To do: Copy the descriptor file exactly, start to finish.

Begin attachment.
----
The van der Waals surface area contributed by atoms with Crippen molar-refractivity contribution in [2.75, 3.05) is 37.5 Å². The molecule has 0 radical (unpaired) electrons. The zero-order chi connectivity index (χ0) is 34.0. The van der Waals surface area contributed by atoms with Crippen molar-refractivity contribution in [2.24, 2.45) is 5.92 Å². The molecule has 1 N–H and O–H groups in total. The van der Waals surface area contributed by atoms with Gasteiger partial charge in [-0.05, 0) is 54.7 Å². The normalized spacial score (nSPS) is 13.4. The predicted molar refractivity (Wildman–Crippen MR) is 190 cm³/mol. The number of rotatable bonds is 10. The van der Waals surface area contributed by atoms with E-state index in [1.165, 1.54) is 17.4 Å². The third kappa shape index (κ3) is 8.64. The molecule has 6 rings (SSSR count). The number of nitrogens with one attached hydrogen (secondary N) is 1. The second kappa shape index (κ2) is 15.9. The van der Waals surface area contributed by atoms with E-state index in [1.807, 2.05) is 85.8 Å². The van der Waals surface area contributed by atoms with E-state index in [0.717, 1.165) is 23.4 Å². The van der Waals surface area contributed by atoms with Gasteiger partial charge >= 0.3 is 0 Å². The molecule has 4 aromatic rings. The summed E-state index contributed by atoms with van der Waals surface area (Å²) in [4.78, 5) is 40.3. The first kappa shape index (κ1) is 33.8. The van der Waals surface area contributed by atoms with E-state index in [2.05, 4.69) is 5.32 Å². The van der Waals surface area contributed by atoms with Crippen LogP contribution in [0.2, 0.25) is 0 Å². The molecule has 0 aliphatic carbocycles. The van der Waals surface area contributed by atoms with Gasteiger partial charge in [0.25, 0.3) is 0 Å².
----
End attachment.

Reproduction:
The van der Waals surface area contributed by atoms with Crippen molar-refractivity contribution in [2.75, 3.05) is 37.5 Å². The molecule has 0 radical (unpaired) electrons. The zero-order chi connectivity index (χ0) is 34.0. The van der Waals surface area contributed by atoms with Crippen molar-refractivity contribution in [2.24, 2.45) is 5.92 Å². The molecule has 1 N–H and O–H groups in total. The van der Waals surface area contributed by atoms with Gasteiger partial charge in [-0.05, 0) is 54.7 Å². The normalized spacial score (nSPS) is 13.4. The predicted molar refractivity (Wildman–Crippen MR) is 190 cm³/mol. The number of rotatable bonds is 10. The van der Waals surface area contributed by atoms with E-state index in [1.165, 1.54) is 17.4 Å². The third kappa shape index (κ3) is 8.64. The molecule has 6 rings (SSSR count). The number of nitrogens with one attached hydrogen (secondary N) is 1. The second kappa shape index (κ2) is 15.9. The van der Waals surface area contributed by atoms with E-state index in [1.807, 2.05) is 85.8 Å². The van der Waals surface area contributed by atoms with E-state index in [0.717, 1.165) is 23.4 Å². The van der Waals surface area contributed by atoms with Gasteiger partial charge >= 0.3 is 0 Å². The molecule has 4 aromatic rings. The summed E-state index contributed by atoms with van der Waals surface area (Å²) in [4.78, 5) is 40.3. The first kappa shape index (κ1) is 33.8. The van der Waals surface area contributed by atoms with E-state index in [2.05, 4.69) is 5.32 Å². The van der Waals surface area contributed by atoms with Crippen LogP contribution in [0.2, 0.25) is 0 Å². The molecule has 0 aliphatic carbocycles. The van der Waals surface area contributed by atoms with Gasteiger partial charge in [0.25, 0.3) is 0 Å².